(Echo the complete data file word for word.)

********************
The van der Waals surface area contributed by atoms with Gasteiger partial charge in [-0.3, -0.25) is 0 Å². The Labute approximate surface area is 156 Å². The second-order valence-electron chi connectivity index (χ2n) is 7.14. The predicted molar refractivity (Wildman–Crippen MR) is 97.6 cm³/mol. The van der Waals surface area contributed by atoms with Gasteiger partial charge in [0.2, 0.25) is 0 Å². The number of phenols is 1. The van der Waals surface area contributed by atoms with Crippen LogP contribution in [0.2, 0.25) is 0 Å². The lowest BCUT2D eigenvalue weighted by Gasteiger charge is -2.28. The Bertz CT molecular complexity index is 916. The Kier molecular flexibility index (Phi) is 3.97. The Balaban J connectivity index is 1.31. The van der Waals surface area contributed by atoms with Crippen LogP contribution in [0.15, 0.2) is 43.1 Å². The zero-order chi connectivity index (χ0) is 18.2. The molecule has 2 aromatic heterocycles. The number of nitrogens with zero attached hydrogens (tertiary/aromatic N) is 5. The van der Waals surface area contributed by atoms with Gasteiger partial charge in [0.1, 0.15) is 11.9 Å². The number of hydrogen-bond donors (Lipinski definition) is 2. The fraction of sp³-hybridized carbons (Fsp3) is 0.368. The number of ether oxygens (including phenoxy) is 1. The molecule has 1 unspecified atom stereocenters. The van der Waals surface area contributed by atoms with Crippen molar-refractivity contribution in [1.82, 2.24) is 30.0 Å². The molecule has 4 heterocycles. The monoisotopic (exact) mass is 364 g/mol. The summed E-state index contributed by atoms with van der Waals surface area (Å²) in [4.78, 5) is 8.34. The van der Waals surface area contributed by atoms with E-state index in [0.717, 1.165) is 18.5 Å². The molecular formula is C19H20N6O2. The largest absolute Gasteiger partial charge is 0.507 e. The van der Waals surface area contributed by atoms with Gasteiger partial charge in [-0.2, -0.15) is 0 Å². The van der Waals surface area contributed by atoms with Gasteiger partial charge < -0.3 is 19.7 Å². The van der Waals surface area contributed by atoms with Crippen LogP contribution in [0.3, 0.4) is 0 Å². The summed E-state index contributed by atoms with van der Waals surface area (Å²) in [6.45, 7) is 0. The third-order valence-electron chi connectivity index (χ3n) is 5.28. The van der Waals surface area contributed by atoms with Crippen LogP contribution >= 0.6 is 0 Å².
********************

The van der Waals surface area contributed by atoms with Gasteiger partial charge in [-0.3, -0.25) is 0 Å². The Labute approximate surface area is 156 Å². The second-order valence-electron chi connectivity index (χ2n) is 7.14. The predicted molar refractivity (Wildman–Crippen MR) is 97.6 cm³/mol. The van der Waals surface area contributed by atoms with Gasteiger partial charge in [0.2, 0.25) is 0 Å². The number of phenols is 1. The van der Waals surface area contributed by atoms with Crippen LogP contribution in [0.2, 0.25) is 0 Å². The lowest BCUT2D eigenvalue weighted by Gasteiger charge is -2.28. The Bertz CT molecular complexity index is 916. The Kier molecular flexibility index (Phi) is 3.97. The Balaban J connectivity index is 1.31. The van der Waals surface area contributed by atoms with Crippen LogP contribution in [0.15, 0.2) is 43.1 Å². The zero-order chi connectivity index (χ0) is 18.2. The molecule has 2 aromatic heterocycles. The number of nitrogens with zero attached hydrogens (tertiary/aromatic N) is 5. The van der Waals surface area contributed by atoms with Gasteiger partial charge in [0.1, 0.15) is 11.9 Å². The number of hydrogen-bond donors (Lipinski definition) is 2. The fraction of sp³-hybridized carbons (Fsp3) is 0.368. The number of ether oxygens (including phenoxy) is 1. The molecule has 1 unspecified atom stereocenters. The van der Waals surface area contributed by atoms with Crippen molar-refractivity contribution in [1.82, 2.24) is 30.0 Å². The molecule has 4 heterocycles. The monoisotopic (exact) mass is 364 g/mol. The summed E-state index contributed by atoms with van der Waals surface area (Å²) in [4.78, 5) is 8.34. The van der Waals surface area contributed by atoms with E-state index in [0.717, 1.165) is 18.5 Å². The molecular formula is C19H20N6O2. The largest absolute Gasteiger partial charge is 0.507 e. The van der Waals surface area contributed by atoms with Gasteiger partial charge in [-0.2, -0.15) is 0 Å². The van der Waals surface area contributed by atoms with Gasteiger partial charge < -0.3 is 19.7 Å². The van der Waals surface area contributed by atoms with Crippen LogP contribution in [0.3, 0.4) is 0 Å². The summed E-state index contributed by atoms with van der Waals surface area (Å²) in [6.45, 7) is 0. The third-order valence-electron chi connectivity index (χ3n) is 5.28. The van der Waals surface area contributed by atoms with Crippen LogP contribution >= 0.6 is 0 Å².